The Coming of the King
Matthew 21:1-11 (see also Zechariah 9:9-12)
This is Jesus’ first, and last, visit to Jerusalem in Matthew’s story. Ever since Matt. 16:21 this has been the goal in view, and now the story reaches its climax, as the Galilean prophet approaches the capital city of Israel, whose temple was the focus of the earthly worship of the one true God. His arrival was marked by three symbolic actions in vv1-22 which sets the scene for the conflicts to follow.
Among the crowds of Galilean pilgrims arriving on foot in Jerusalem for the Passover festival, Jesus chose to make a conspicuous entry on a donkey. Since we have no other record of Jesus riding, this must have been a deliberate act, meant to be noticed. The instructions in the opening verses suggest that it had been carefully prepared. It was, as Matthew makes clear, a fulfilment to Zechariah’s prophecy of the coming of the Messianic King (Zech. 9:9-10).
The disciples and the Galilean crowd recognized the allusion and turned the arrival into a triumphal procession. Their shouts in v9 made no secret of their belief that Jesus was the long-awaited Messiah, now coming to set up his reign in Israel’s capital.
The people of Jerusalem were, however, taken aback, and the whole city was stirred, not with enthusiasm but with concern: ‘Who is this?’ Jesus was to them an unknown countryman, little better than a foreigner, from the remote northern province. But the Galilean crowds responded by asserting the claim of ‘their’ prophet, from Nazareth of Galilee.
The ‘whole multitude of disciples’ join in the pageant of Jesus’ arrival. It is a public disclosure of Jesus’ Kingship, as the crowd hails him in the shout of Psalm 118:26a, “Blessed is he who comes in the name of the LORD!” And that is the cry of the crowd of disciples as Jesus rides down the Mount of Olives. They had seen his mighty works and now they take up the cry of the Psalm, welcoming the victorious Davidic (messianic) King.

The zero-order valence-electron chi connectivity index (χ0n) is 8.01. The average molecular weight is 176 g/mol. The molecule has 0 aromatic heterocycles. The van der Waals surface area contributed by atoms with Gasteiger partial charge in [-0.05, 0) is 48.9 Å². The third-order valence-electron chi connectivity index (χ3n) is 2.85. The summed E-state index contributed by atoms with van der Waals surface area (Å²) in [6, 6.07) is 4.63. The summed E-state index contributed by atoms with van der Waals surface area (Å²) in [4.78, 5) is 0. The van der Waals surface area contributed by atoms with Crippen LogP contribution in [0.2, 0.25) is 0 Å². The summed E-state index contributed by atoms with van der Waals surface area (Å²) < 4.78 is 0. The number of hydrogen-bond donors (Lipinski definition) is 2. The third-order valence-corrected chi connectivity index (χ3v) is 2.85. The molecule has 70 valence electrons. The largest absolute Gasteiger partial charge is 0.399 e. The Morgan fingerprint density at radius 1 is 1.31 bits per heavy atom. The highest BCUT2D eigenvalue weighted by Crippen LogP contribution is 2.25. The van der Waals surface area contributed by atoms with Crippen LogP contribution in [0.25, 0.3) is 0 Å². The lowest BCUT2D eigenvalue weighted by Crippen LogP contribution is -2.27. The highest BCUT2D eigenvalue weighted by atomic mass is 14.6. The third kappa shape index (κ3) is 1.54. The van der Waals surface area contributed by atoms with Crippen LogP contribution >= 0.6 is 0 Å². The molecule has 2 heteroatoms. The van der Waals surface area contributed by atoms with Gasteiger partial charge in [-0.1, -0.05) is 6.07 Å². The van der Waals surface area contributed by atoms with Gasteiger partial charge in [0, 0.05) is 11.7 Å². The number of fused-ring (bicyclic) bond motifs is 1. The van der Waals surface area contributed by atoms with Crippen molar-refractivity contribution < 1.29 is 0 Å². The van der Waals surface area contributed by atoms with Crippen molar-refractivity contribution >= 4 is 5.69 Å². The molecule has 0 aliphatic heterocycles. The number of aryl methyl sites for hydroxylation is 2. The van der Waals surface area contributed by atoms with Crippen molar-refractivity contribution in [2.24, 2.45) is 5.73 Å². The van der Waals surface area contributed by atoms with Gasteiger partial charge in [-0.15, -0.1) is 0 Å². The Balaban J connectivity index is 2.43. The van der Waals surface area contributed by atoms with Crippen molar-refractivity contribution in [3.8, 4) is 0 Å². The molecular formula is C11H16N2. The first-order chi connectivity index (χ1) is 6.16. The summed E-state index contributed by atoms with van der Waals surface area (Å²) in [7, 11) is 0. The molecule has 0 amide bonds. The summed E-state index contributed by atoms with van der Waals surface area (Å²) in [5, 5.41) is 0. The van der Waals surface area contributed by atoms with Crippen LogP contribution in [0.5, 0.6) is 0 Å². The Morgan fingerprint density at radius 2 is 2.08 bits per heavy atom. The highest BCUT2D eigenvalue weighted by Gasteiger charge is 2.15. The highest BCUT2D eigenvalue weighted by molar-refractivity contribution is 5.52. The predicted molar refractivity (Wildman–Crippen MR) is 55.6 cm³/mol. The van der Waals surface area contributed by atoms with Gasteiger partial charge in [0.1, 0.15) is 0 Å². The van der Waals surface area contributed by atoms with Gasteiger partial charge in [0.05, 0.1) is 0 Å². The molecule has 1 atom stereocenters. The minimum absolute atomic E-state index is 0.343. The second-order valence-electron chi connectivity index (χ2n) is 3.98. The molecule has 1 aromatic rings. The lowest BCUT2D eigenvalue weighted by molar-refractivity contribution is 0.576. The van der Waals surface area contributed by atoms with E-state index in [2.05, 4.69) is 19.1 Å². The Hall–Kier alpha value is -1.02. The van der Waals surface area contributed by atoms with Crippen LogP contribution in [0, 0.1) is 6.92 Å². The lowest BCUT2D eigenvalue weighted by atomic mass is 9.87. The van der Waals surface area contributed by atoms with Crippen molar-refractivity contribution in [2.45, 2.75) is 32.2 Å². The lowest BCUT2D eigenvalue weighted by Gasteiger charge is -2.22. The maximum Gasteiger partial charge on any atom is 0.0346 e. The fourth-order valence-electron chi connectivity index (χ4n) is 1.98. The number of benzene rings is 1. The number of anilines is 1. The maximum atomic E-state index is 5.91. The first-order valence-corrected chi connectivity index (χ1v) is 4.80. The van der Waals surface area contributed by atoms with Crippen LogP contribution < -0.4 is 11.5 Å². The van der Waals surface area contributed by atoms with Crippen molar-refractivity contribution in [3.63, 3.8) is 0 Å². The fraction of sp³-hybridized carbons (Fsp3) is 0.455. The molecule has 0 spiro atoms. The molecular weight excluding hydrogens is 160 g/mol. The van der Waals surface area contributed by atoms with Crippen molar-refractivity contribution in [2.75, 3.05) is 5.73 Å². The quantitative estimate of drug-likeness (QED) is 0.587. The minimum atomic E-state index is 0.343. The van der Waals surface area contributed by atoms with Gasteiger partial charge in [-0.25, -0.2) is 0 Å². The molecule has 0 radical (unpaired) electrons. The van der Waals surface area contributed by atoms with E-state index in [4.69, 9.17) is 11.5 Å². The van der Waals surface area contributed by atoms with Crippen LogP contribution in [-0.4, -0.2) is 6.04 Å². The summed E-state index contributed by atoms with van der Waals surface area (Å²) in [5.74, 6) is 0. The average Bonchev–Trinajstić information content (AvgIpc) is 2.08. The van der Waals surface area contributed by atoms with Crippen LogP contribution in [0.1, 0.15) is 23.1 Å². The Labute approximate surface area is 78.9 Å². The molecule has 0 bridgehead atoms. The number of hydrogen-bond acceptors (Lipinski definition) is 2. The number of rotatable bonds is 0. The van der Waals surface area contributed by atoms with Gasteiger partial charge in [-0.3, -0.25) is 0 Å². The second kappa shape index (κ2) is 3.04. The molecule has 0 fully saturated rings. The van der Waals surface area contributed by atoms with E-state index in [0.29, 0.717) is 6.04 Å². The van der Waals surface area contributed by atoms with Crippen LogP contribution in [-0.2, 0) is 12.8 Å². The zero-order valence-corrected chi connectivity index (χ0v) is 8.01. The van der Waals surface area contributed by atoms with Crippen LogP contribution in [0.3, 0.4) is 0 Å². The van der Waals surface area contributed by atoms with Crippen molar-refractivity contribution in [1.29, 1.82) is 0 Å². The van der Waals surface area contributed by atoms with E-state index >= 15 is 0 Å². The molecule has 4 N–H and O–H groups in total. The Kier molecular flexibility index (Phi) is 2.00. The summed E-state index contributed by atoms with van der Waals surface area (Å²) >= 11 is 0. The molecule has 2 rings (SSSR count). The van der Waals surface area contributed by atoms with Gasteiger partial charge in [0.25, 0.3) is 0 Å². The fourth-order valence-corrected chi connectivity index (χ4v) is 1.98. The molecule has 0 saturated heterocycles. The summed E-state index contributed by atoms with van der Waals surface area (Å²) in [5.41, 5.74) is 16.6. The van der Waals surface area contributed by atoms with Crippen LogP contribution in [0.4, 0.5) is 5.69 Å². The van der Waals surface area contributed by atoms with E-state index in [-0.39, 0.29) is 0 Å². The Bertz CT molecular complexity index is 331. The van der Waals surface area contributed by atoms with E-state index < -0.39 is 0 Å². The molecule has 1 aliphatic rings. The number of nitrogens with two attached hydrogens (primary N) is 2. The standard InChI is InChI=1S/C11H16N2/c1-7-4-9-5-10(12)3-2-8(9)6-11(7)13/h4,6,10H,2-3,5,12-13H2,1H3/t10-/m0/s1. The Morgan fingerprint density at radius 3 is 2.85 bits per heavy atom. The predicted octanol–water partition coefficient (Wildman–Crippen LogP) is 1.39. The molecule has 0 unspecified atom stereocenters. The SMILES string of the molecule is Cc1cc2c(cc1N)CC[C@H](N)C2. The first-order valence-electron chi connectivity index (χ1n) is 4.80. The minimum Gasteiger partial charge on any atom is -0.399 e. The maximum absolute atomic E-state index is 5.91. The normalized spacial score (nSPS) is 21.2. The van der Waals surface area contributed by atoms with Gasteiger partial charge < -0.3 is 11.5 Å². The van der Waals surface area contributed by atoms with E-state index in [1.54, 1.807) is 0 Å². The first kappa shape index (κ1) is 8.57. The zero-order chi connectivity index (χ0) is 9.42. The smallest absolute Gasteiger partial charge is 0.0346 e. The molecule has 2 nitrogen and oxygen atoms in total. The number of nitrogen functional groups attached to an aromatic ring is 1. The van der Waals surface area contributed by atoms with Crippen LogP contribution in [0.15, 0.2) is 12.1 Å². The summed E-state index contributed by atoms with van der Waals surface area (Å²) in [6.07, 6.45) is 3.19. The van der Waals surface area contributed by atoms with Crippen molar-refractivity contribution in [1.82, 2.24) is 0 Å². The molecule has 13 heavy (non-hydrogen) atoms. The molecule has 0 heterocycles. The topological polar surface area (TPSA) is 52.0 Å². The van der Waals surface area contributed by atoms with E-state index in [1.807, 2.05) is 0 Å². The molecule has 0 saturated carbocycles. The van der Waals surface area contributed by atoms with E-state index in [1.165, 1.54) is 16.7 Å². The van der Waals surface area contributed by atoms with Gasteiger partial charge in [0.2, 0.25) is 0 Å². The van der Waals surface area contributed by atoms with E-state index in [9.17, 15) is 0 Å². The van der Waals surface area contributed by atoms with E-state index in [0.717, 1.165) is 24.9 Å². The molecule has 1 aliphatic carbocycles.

Luke tells us in his Gospel (chap. 19) that at this point some of the Pharisees vent their displeasure at this enthusiastic demonstration. ‘Teacher,’ they demand, ‘rebuke your disciples.’ That is, don’t let them carry on like this, making such audacious, inflammatory claims. The rebuke of the Pharisees represents the real attitude of Jerusalem toward Jesus.
But Jesus is not about to ‘shush up’ the acclaim of this throng of disciples. He tells these Pharisees, ‘If they keep silence, the stones will cry out’ (Luke 19:40). It’s as if Jesus says:
This is a ‘have-to’ situation; it simply has to come out. If you stifle their praise, it will break out elsewhere – you can’t stop it; you suppress that acclaim, and the stones will let loose with it. Is that what you want – rocks screaming at you? That may seem a bit over the top, but you must catch this note of ‘unstoppability’ in Jesus’ answer, notes Ralph Davis.
‘It’s like the 1954 Cotton Bowl football game between Alabama and Rice,’ notes Dr. Davis. He continues:
“Rice was backed up near the end zone, but one of their backs ran around end down the right side of the field eluding and outdistancing defenders – he was going to go all the way for a touchdown. But suddenly, as he ran past the Alabama bench, a figure darted out and tackled the runner. It was Tommy Lewis, an Alabama player who was not currently in the game. It was illegal, of course, and they awarded Rice the touchdown. But look at it from Tommy Lewis’ perspective: here’s an opponent, racing in the clear for a score, going right by the Alabama bench; Tommy Lewis simply can’t stand it; to think this fellow will score; a compulsion seizes him; he must stop him! It had to be done. Illegality aside, the principle stands. Jesus was saying there was plainly this necessity, this inevitability, about the acclaim he was receiving.”
Do we sense that kind of necessity? Are we joining in the chorus of God people giving acclaim to King Jesus? This Palm Sunday we will look at Matthew 21:1-11 to learn what kind of King is King Jesus. Will you come out and join in the great throng of people from the ages in proclaiming, ‘Blessed is he who comes in the name of the Lord.’?
Don’t forget our churchwide luncheon this Sunday immediately following our morning service. The church will provide the meat and drinks and we ask that you bring a delicious side dish or two. The meat will be a delicious mix of BBQ beef and pork along with some grilled chicken.